Thirtyframesasecond

December 28, 2009

The Box (2009)

USA

Director: Richard Kelly

115 min

Few new directorial careers have been as turbulent as Richard Kelly’s. His debut feature ‘Donnie Darko’ (2001) is one of the decade’s most beloved cult films, though I have to admit to feeling fairly agnostic about it personally. It made a star out of Jake Gyllenhaal and has not only acquired widespread critical success but also a healthy commercial life on DVD. At this point, the world was Kelly’s oyster. Inevitably, however, fate had different ideas. ‘Southland Tales’ (2007), a dystopian comedy-drama featuring actors of such dubious calibre as The Rock, Justin Timberlake and Sarah Michelle Gellar might have premiered at that year’s Cannes Film Festival, but the general critical consensus was highly negative. And with Hollywood an unforgiving environment, Kelly has almost had to begin from scratch and rebuild his reputation.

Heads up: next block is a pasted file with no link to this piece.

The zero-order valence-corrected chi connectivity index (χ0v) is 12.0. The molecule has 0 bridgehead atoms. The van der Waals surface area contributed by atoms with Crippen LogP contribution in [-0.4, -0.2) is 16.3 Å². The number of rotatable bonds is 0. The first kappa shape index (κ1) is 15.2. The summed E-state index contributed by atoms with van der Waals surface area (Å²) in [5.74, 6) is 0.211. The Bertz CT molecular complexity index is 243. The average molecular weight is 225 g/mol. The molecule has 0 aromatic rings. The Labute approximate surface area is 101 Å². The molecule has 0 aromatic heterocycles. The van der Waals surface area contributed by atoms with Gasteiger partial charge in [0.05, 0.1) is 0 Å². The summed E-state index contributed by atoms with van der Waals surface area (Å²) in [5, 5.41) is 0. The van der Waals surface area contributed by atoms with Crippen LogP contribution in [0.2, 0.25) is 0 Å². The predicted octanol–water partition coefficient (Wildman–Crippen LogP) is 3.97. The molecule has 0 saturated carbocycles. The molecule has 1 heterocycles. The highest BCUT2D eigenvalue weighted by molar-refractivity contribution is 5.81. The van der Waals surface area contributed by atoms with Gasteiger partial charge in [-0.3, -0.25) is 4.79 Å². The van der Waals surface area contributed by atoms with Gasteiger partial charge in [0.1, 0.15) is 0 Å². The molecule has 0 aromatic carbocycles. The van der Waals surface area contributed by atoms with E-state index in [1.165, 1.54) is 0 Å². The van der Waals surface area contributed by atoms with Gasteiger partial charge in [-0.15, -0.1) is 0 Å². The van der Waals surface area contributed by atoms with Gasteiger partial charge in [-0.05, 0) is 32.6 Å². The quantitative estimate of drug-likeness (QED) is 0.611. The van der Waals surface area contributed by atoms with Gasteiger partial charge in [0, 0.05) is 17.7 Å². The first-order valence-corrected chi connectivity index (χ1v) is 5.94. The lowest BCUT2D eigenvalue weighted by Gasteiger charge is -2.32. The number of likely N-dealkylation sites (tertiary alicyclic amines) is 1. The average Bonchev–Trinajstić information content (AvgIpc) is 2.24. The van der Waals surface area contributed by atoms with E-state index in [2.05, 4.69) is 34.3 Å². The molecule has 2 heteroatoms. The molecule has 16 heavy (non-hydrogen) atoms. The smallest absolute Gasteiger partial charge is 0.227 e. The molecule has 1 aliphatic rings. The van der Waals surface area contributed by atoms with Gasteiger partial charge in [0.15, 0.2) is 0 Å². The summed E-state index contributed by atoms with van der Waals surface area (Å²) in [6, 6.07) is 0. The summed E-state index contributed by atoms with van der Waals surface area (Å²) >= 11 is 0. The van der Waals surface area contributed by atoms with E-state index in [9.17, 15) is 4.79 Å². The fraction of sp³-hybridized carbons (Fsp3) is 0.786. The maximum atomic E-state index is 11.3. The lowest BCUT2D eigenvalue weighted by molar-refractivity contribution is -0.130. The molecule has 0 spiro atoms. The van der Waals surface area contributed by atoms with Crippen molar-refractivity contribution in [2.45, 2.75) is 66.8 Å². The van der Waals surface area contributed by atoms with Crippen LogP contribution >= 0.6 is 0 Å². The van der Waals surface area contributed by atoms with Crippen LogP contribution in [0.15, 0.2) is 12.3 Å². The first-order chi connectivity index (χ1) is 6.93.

‘The Box’ is Kelly’s opportunity to do so. Small-ish in budget as Hollywood thrillers go ($30m), it has several things going for it. First, it’s based on a well-known Richard Matheson (of ‘I Am Legend’ fame) short story. Second, Cameron Diaz is the film’s main selling point and no doubt she perceives ‘The Box’ as the chance to flex her acting muscles in a way most of the frivolous films she works on don’t. And third, the score is performed by members of the acclaimed Canadian band, Arcade Fire. Given these core ingredients, you’d be forgiven for brash optimism. Yet there’s something about Kelly that seems wilfully self-destructive. He’s clearly a talented film maker, not a generic studio hack, but he manages to handicap all of his films in some way, potentially fatally. There’s no way he’ll ever deliver a straight down the line product, which is fine as it shows a willingness to try something out of the ordinary. However, credibility seems to be the last thing he’s ever interested in, and ‘The Box’ suffers from this too.